14. A monitoring system as in claim 12, wherein the support base comprises telemetry equipment, and the monitoring system further comprises a real-time sensor connected to the elongated member at or near at least one of said samplers, the real-time sensor being adapted to sense a physical parameter of the environmental medium at or near said at least one sampler and adapted to transmit data about said physical parameter wireless or by wire to the support base telemetry equipment.
15. A monitoring system as in claim 12, wherein the support base comprises telemetry equipment, and the monitoring system further comprises a real-time sensor connected to the elongated member at or near at least one of said samplers, the real-time sensor being adapted to sense a chemical in the environmental medium at or near said at least one sampler and adapted to transmit data about said chemical wireless or by wire to the support base telemetry equipment.
16. A monitoring system as in claim 14, wherein said physical parameter is selected from the group consisting of temperature, pH, clarity, and conductivity.
17. A monitoring system as in claim 15, wherein said chemical is selected from the group consisting of dissolved oxygen, organic compounds, and inorganic compounds.
18. A monitoring system as in claim 14, wherein said real-time sensor has a central axis and an aperture at the central axis, wherein the real-time sensor is attached to the elongated member by the elongated member extending through the aperture.
19. A monitoring system as in claim 15, wherein said real-time sensor has a central axis and an aperture at the central axis, wherein the real-time sensor is connected to the elongated member by the elongated member extending through the aperture.
20. A sampler for monitoring an environmental medium, the sampler comprising: a generally cylindrical housing having a top cap and a bottom platform, a cylindrical fluid-permeable outer screen extending between the top cap and the bottom platform, an inner stem coaxial with and inside the cylindrical outer screen, and an annular space between said outer screen, inner stem, top cap and bottom platform; an adsorbent contained in the annular space for adsorbing at least one atom, ion, or molecule from an environmental medium around the sampler; the inner stem having a passageway extending through the sampler for being received on an elongated support member for installing the sampler in the environmental medium.
21. A sampler as in claim 20, wherein the inner stem is fluid-permeable.
22. A sampler as in claim 20, wherein the inner stem is fluid-impermeable.
23. A sampler as in claim 20, wherein the adsorbent in the annular space is inside multiple compartments of a packet made of fluid-permeable fabric.
 This application claims priority of Provisional Application Ser.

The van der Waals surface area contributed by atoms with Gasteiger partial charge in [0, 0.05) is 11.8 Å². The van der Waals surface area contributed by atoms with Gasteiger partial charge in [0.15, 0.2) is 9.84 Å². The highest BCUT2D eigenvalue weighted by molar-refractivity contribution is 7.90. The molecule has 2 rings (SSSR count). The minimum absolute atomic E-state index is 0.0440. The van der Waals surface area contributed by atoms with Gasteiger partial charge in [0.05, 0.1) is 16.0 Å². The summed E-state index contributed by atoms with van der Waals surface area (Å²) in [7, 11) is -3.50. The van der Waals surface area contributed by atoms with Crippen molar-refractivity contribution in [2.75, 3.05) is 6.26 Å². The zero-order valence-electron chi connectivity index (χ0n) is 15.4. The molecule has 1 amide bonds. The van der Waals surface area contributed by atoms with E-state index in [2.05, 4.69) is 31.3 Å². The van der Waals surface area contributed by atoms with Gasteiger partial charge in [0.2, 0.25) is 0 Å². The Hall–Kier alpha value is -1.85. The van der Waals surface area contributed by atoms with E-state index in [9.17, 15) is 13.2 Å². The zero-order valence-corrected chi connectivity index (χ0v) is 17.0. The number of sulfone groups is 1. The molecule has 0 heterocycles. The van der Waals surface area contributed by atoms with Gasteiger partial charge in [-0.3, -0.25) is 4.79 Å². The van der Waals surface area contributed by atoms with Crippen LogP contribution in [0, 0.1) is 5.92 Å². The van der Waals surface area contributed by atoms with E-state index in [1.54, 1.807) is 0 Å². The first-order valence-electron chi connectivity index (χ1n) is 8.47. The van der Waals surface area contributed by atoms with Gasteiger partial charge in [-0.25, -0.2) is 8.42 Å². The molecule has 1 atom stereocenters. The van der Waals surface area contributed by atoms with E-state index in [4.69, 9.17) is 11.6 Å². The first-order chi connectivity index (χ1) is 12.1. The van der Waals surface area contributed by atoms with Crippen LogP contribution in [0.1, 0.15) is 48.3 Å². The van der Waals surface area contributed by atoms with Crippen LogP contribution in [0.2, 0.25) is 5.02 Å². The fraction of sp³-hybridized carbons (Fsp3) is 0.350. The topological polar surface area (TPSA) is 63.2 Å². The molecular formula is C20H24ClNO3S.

No. 61/380,320, filed Sep. 7, 2010, and entitled "Environmental Sampler",
which is incorporated herein by this reference.
FIELD OF THE INVENTION
 This invention relates generally to ecological monitoring and methods for locating and tracking contaminants that may affect human health and the environment. More specifically, this invention relates to deploying apparatus in aqueous, groundwater, sediment, soil, and atmospheric environments, and measuring site-specific contaminants. Embodiments of the invention may include using the apparatus to identify point source locations, distribution of contaminants, contaminant concentrations, residues, and chemical build-up and release models. Another beneficial use can include the identification, measurement, tracking, and assessment of contaminants associated with Natural Resource Damage Assessments such as the measuring of petroleum and petroleum by-products associated with a large crude oil or other release or spill.
SUMMARY OF THE INVENTION
 The present invention comprises an apparatus and/or methods for detecting and/or monitoring environmental pollutants and/or chemicals, such as, but not limited to, nutrient loading, herbicide/pesticides, heavy metals, organic compounds, radionuclides, illegal-drugs or drug-related by-products, and/or chemicals and chemical by-products important to national security and natural resource damage assessments. According to certain embodiments of the invention, a sampler system comprises ion-exchange resin(s) and/or other absorbent(s) and is placed in any environmental medium in which fluid from the environmental medium may contact the resin/adsorbent. The sampler may be placed in aqueous environments such as rivers, lakes, or streams, in soil or sediment, on or in ground where water-run-off flows or seeps, in sewers or other waste streams or containment systems, and/or in air or other gaseous environments. Samplers are placed at strategic locations, to collect contaminants to establish baseline concentrations, determine location(s) of contaminant source(s), establish contaminant migration and distribution routes, and/or determine contaminant concentrations at various distances from the source. Samplers are collected after a predetermined time period, and then analyzed using laboratory protocols and methods appropriate for the particular ion exchange resin(s)/adsorbent(s) of the sampler(s). Certain embodiments comprise samplers placed in and/or downstream of chimneys/discharge stacks to monitor airborne contaminants. In other embodiments, samplers are placed in discharge piping, such as sewer piping, to monitor for NPDES, POTW, and chemical/chemical by-products associated with illegal drug manufacturing or materials important to national security.